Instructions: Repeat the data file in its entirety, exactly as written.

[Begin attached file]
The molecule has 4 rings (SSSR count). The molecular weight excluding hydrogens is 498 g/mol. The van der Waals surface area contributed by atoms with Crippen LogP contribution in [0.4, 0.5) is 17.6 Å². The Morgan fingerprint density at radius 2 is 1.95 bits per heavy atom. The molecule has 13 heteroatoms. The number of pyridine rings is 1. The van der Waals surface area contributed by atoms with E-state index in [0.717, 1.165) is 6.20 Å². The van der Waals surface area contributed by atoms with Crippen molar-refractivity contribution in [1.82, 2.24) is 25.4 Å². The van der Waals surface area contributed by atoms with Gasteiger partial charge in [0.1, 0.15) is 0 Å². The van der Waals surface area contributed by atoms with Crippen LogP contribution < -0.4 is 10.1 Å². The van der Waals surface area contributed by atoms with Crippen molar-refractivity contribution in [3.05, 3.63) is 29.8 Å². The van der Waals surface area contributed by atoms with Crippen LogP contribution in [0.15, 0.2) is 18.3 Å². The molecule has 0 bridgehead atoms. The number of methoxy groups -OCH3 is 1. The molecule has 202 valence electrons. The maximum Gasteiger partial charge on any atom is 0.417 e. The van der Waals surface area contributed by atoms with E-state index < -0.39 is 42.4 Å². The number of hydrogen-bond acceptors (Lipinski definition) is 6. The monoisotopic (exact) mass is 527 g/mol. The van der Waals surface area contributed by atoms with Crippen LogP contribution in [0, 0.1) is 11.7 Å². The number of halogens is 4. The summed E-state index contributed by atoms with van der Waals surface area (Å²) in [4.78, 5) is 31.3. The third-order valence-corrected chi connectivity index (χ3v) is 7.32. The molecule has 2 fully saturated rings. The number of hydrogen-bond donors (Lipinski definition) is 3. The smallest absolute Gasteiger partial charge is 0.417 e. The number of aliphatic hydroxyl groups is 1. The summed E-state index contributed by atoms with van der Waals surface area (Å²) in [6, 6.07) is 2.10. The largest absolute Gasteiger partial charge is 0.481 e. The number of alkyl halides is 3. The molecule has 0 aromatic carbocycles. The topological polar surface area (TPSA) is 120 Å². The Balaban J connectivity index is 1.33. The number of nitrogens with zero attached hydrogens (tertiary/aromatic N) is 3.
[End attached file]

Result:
The molecule has 4 rings (SSSR count). The molecular weight excluding hydrogens is 498 g/mol. The van der Waals surface area contributed by atoms with Crippen LogP contribution in [0.4, 0.5) is 17.6 Å². The Morgan fingerprint density at radius 2 is 1.95 bits per heavy atom. The molecule has 13 heteroatoms. The number of pyridine rings is 1. The van der Waals surface area contributed by atoms with E-state index in [0.717, 1.165) is 6.20 Å². The van der Waals surface area contributed by atoms with Crippen molar-refractivity contribution in [1.82, 2.24) is 25.4 Å². The van der Waals surface area contributed by atoms with Gasteiger partial charge in [0.1, 0.15) is 0 Å². The van der Waals surface area contributed by atoms with Crippen LogP contribution < -0.4 is 10.1 Å². The van der Waals surface area contributed by atoms with Crippen molar-refractivity contribution in [3.05, 3.63) is 29.8 Å². The van der Waals surface area contributed by atoms with Crippen LogP contribution in [0.15, 0.2) is 18.3 Å². The molecule has 0 bridgehead atoms. The number of methoxy groups -OCH3 is 1. The molecule has 202 valence electrons. The maximum Gasteiger partial charge on any atom is 0.417 e. The van der Waals surface area contributed by atoms with E-state index < -0.39 is 42.4 Å². The number of hydrogen-bond acceptors (Lipinski definition) is 6. The monoisotopic (exact) mass is 527 g/mol. The van der Waals surface area contributed by atoms with Crippen LogP contribution in [0, 0.1) is 11.7 Å². The number of halogens is 4. The summed E-state index contributed by atoms with van der Waals surface area (Å²) in [4.78, 5) is 31.3. The third-order valence-corrected chi connectivity index (χ3v) is 7.32. The molecule has 2 fully saturated rings. The number of hydrogen-bond donors (Lipinski definition) is 3. The smallest absolute Gasteiger partial charge is 0.417 e. The number of aliphatic hydroxyl groups is 1. The summed E-state index contributed by atoms with van der Waals surface area (Å²) in [6, 6.07) is 2.10. The largest absolute Gasteiger partial charge is 0.481 e. The number of alkyl halides is 3. The molecule has 0 aromatic carbocycles. The topological polar surface area (TPSA) is 120 Å². The Balaban J connectivity index is 1.33. The number of nitrogens with zero attached hydrogens (tertiary/aromatic N) is 3.